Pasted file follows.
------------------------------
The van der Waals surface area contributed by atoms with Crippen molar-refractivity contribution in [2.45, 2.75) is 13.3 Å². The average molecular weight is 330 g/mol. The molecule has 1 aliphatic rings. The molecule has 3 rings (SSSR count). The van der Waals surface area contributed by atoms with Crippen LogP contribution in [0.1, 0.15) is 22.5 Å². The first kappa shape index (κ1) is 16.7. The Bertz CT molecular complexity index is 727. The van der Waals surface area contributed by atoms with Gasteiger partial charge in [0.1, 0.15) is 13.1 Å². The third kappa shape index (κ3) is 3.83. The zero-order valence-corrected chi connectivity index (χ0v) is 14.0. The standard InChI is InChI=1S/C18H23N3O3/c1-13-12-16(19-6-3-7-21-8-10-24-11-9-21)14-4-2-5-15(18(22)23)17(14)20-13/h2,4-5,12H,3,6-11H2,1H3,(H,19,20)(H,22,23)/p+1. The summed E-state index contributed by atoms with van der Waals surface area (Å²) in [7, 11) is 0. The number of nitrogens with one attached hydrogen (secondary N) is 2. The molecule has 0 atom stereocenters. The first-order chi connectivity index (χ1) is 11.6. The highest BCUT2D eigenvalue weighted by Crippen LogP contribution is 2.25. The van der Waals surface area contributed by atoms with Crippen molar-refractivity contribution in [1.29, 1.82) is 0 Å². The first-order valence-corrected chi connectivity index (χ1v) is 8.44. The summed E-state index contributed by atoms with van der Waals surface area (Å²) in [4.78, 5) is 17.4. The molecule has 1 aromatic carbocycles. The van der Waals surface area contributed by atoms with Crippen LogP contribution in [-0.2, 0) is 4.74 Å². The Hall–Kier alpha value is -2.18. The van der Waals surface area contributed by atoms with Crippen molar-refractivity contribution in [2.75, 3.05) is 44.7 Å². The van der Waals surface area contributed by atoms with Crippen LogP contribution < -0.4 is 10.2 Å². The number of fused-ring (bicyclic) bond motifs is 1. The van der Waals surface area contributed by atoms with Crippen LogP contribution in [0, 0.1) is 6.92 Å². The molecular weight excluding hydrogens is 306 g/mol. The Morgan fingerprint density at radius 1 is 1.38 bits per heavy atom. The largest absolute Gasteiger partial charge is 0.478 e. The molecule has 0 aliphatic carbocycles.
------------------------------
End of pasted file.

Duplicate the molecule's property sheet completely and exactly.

The van der Waals surface area contributed by atoms with Crippen molar-refractivity contribution in [2.45, 2.75) is 13.3 Å². The average molecular weight is 330 g/mol. The molecule has 1 aliphatic rings. The molecule has 3 rings (SSSR count). The van der Waals surface area contributed by atoms with Crippen LogP contribution in [0.1, 0.15) is 22.5 Å². The first kappa shape index (κ1) is 16.7. The Bertz CT molecular complexity index is 727. The van der Waals surface area contributed by atoms with Gasteiger partial charge in [0.1, 0.15) is 13.1 Å². The third kappa shape index (κ3) is 3.83. The zero-order valence-corrected chi connectivity index (χ0v) is 14.0. The standard InChI is InChI=1S/C18H23N3O3/c1-13-12-16(19-6-3-7-21-8-10-24-11-9-21)14-4-2-5-15(18(22)23)17(14)20-13/h2,4-5,12H,3,6-11H2,1H3,(H,19,20)(H,22,23)/p+1. The summed E-state index contributed by atoms with van der Waals surface area (Å²) in [7, 11) is 0. The number of nitrogens with one attached hydrogen (secondary N) is 2. The molecule has 0 atom stereocenters. The first-order chi connectivity index (χ1) is 11.6. The highest BCUT2D eigenvalue weighted by Crippen LogP contribution is 2.25. The van der Waals surface area contributed by atoms with Crippen molar-refractivity contribution in [1.29, 1.82) is 0 Å². The first-order valence-corrected chi connectivity index (χ1v) is 8.44. The summed E-state index contributed by atoms with van der Waals surface area (Å²) in [4.78, 5) is 17.4. The molecule has 1 aromatic carbocycles. The van der Waals surface area contributed by atoms with Crippen LogP contribution in [-0.2, 0) is 4.74 Å². The Hall–Kier alpha value is -2.18. The van der Waals surface area contributed by atoms with Crippen molar-refractivity contribution in [2.75, 3.05) is 44.7 Å². The van der Waals surface area contributed by atoms with Crippen LogP contribution < -0.4 is 10.2 Å². The number of fused-ring (bicyclic) bond motifs is 1. The van der Waals surface area contributed by atoms with Crippen LogP contribution in [0, 0.1) is 6.92 Å². The molecular weight excluding hydrogens is 306 g/mol. The Morgan fingerprint density at radius 1 is 1.38 bits per heavy atom. The largest absolute Gasteiger partial charge is 0.478 e. The molecule has 0 aliphatic carbocycles.